UK Armed Forces Statistics – Death on training | Bolt Burdon Kemp UK Armed Forces Statistics – Death on training | Bolt Burdon Kemp

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UK Armed Forces Statistics – Death on training

New statistics reveal that 5% of all deaths in the UK Armed Forces occurred whilst on training and exercise.

The statistics published by the MOD on 28 September 2023 show that 159 of 2,922 UK Armed Forces Personnel died in or following a training exercise since the year 2000.

According to the MOD, 136 were regular personnel and 23 were ‘on duty’ reserve personnel, of which 91% were trained. The majority of these deaths (107) were in the Army; (27) in the Royal Navy, and (25) in the RAF.

These deaths were also found in the majority to be on collective training, rather than individual or adventure training. In addition, 75% of the deaths were caused by injuries, rather than disease-related conditions (19%) or causes not yet known or ascertained (6%).

This is significant because whilst deaths caused by injuries suffered during combat are something we are prepared for as a realistic prospect for personnel who are deployed on duty, training exercises are not.

Over the last decade, the MOD has been under scrutiny for injury related deaths during training exercises where personnel are overexerted in extreme conditions, without properly assessing the risks posed to the participants.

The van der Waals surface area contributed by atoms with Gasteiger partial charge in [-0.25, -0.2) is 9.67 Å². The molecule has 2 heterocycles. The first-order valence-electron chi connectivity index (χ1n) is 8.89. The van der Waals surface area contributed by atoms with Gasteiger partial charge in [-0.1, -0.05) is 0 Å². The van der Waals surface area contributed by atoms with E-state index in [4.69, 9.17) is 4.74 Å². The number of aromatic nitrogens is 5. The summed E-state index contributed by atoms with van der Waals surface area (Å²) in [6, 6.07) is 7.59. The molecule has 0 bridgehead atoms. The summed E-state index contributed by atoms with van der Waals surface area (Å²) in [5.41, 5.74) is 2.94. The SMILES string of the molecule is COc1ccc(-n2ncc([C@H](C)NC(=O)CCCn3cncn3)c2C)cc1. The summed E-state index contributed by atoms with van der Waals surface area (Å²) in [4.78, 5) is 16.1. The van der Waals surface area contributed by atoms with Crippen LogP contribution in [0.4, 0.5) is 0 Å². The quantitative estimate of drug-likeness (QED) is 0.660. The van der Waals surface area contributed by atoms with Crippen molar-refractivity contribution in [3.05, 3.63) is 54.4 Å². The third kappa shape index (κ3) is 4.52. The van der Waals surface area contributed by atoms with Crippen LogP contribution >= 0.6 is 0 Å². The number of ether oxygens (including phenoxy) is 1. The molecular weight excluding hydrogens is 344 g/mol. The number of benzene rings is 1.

Calls for further improvement were made in 2015 after a coroner ruled that neglect played a part in the deaths of three Army reservists during a 16-mile SAS test march. In July 2016, a soldier died during an Army exercise in the Brecon Beacons after collapsing near the end of an eight-mile weighted run. There have been numerous other incidents reported over the years.

Most recently on 21 September 2023, Private Thapa collapsed and died following a training session at Driffield Training Centre in East Yorkshire. He was serving in the Army in the Royal Logistics Corps. According to LBC News, Civilian police are investigating the death, and the additional exercises and firing drills.

Whilst we accept that tragic accidents can occur, we see too many instances where these deaths could have been avoided. The MOD needs to ensure proper training is provided to instructors and chain of commands, whilst completing risk assessments and having a safe system in place before the training exercises are underway to avoid any further unnecessary deaths from occurring.  There also needs to be a greater dynamic assessment of the risk of injury and death whilst on such exercises.

If you have experienced any injury related to a training exercise whilst serving in the British Armed Forces, Bolt Burdon Kemp could help you seek the compensation you deserve. Contact our dedicated military claims solicitors to discuss your case in complete confidence.

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